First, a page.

a) How were French operas adapted for London in the nineteenth century, and how did they influence adaptations of other repertory? What were audience expectations?
b) What is the current understanding (among audiences, performers, directors) of the legacy of grand opera? How can we best convey the genre’s continuing relevance?
Outputs and activities
The principal piece of research will be a monograph, currently in preparation, which will examine some key operas first performed in Paris between 1791 and 1830, including: Cherubini’s Eliza, ou Le voyage aux glaciers du Mont St Bernard (1791) and Médée (1797); Spontini’s Fernand Cortez (1809 and 1817); Rossini’s Le Siège de Corinthe (1826) and Guillaume Tell (1830). But the project has also involved a variety of other activities, relating to the key themes of 1) opera and politics; 2) staging, technologies, the senses; 3) grand opera’s legacy:
Conference papers presented
- Nineteenth-Century Music Conference (Toronto, June 2014)
- Royal Musical Association Annual Conference (Leeds, September 2014)
- American Musicological Society (Louisville, November 2015)
- The Melodramatic Moment, 1790–1820 (London, March 2014): invited paper
- Cultural Geographies of Opera (Oxford, September 2014): invited paper
- Nineteenth-Century Grand Opera outside Paris (Copenhagen, December 2014): keynote
- Sonic Spaces: Music and Visual Culture in Nineteenth-Century London (Yale, March 2015): invited paper
- Moving Meyerbeer (Biel, April 2015): invited paper
- Opera, Politics, and Parody in Nineteenth-Century France (Lexington, KY, November 2015)
- ‘Immersion and Proximity: Music, Sound, and Subjectivity in The Memory Dealer’, Journal of Sonic Studies, 9 (2015) [co-written with Nanette Nielsen]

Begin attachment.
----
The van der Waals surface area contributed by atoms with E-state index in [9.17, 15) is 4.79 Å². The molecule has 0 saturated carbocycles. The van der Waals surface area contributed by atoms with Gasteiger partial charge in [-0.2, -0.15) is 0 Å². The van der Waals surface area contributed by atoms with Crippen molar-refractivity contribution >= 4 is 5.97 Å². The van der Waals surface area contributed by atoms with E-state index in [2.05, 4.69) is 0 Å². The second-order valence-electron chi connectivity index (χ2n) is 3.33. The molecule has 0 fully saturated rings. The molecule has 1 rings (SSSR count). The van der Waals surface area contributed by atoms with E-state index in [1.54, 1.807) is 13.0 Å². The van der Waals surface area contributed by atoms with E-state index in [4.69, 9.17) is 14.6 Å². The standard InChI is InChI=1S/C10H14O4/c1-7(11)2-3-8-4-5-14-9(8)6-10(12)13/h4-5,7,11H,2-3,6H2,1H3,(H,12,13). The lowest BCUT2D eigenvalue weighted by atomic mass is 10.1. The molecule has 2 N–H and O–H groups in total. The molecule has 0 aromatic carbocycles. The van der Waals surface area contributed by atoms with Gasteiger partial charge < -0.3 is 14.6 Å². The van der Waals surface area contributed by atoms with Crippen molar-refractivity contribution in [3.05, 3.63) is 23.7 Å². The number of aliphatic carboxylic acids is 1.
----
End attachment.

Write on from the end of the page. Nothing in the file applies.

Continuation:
- Music and Science in London and Paris: special issue of 19th-Century Music, 39/2 (Fall 2015) [guest edited, plus article: ‘Underground Technologies: The Lisbon Earthquake at the Cyclorama’]
- ‘Scenography, spéculomanie and spectacle: Pixérécourt’s La Citerne’, in The Melodramatic Moment, ed. Katherine Hambridge and Jonathan Hicks (Chicago, forthcoming)
- ‘Cockneys in a fever’: Gustave in London’ in Grand Opera on the Move, ed. Jens Hesselager (volume under consideration)
- Opera on the Move: special issue of Cambridge Opera Journal (in preparation) [guest-edited by project research associate, Laura Protano-Biggs]
- Sonorous Sublimes: Music and Sound [volume of essays, co-edited with Miranda Stanyon, in preparation]
- BBC: guest for Opera on 3: Berlioz’s Benvenuto Cellini (June 2014)
- Welsh National Opera: programme notes on staging for Rossini’s Mosè (October 2014)
- Liner notes for Bryan Hymel’s recording, Héroïque: French Opera Arias (Warner Classics, 2015)
- Opera North: programme notes and contribution to pre-performance talk on the Parisian influences on Wagner’s Der fliegende Holländer (Nottingham, Royal Centre, July 2015):
- Royal Opera House: Writer in Residence for production of Rossini’s Guillaume Tell (January – July 2015): programme notes and blog:
- Opera Rara: introduction to French scores in the collection (October 2015)